Advice needed Touring Dirtbag bound for Canada

Team Weasel

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Sep 19, 2015
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I’m planning on hitting up Canada for the first time this winter, and here’s my plan:

- fly into Vancouver late December
- buy van, become a dirtbag and spend most of winter at Revelstoke and surrounds (I’m buying a season pass this month)
- complete level 1 and 2 ski instructor courses when possible
- hang around as long as possible to ski into spring
- possibly head to US for a while too (Utah, Colorado are on the list, PNW maybe too)


Questions:

Work: I’m too old for the working visa thing…and looking at my budget, I foresee the need to work at some point in the trip. If I get Level 2, can I reasonably expect a sponsored visa position? Are there other options in terms of work in Canada? I’m a teacher by trade if that helps. Or is the US a better option for work?

Car: Anything weird in terms of buying a car/van in terms of rego and insurance? Chains or snow tires needed? Providing I have a visa, is heading to Alaska or down to the lower 48 an issue?

Skis: I’ll be heading over with Blizzard ZG108s, which I rate highly. I’m happy to buy over there, and was thinking of grabbing something a bit wider for deeper days. What sort of dimensions are folks over there on for big mountain style ski touring? (Looking at skis like Rustler 11, Kore 117, Anima FB)

Any other advice is welcome! Cheers.
 

Crystal

Sand skier extraordinaire
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Far far away Aussie expat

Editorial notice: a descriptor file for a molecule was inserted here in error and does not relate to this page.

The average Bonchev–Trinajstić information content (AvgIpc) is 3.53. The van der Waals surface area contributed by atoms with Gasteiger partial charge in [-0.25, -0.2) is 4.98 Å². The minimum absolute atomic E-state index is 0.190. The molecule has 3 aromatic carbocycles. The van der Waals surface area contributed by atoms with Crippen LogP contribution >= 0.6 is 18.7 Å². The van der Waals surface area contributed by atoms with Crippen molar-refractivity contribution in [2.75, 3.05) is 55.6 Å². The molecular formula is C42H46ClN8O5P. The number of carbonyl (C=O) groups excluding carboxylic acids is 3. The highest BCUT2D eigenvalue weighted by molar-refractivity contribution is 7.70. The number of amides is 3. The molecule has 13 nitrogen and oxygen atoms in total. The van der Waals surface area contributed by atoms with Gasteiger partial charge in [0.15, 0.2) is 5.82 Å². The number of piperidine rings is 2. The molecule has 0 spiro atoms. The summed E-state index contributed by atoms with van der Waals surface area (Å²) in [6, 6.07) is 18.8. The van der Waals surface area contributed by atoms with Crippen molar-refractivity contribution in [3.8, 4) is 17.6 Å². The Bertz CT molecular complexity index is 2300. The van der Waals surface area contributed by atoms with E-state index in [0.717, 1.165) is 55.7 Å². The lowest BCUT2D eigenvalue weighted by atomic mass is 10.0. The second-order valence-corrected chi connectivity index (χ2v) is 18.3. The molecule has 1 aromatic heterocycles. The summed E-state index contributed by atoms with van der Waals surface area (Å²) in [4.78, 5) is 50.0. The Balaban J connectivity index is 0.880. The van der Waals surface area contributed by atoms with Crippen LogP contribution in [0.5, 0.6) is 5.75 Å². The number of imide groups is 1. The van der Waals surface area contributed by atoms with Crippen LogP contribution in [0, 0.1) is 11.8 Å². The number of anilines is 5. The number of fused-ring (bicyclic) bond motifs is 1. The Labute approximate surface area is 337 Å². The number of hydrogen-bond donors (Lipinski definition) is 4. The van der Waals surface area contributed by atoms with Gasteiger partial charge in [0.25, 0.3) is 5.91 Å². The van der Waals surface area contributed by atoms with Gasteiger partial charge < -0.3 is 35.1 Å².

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sly_karma

Green Bastard
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If you have accumulated a good no claim bonus on your insurance, take as much documentation as you can gather ICBC will try to characterize you as a new driver so as to deny you that discount - unless you can prove otherwise.

Snow chains not needed unless you end up with RWD vehicle. Winter rubber is the way to go. And avoid RWD.

I would doubt a snow school would bother to apply for work Visa on your behalf. There is a steady stream of under 30s with working holiday visas that can start work tomorrow. Canada clamped down really hard on temporary foreign worker visas after some scandals about 5 years back, just doing the labour market study alone would put off most employers.

Final thought, surely the dirtbag travel model would be best applied at Whitewater?
 

Sbooker

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Sep 28, 2015
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You might like to move a little further east to Golden (Kicking Horse) and Banff (Sunshine and Lake Louise) later in the season. It tends to stay cold into April and skiing is fantastic through to the middle of May.
Have fun.
 
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DPS Driver

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Jul 18, 2014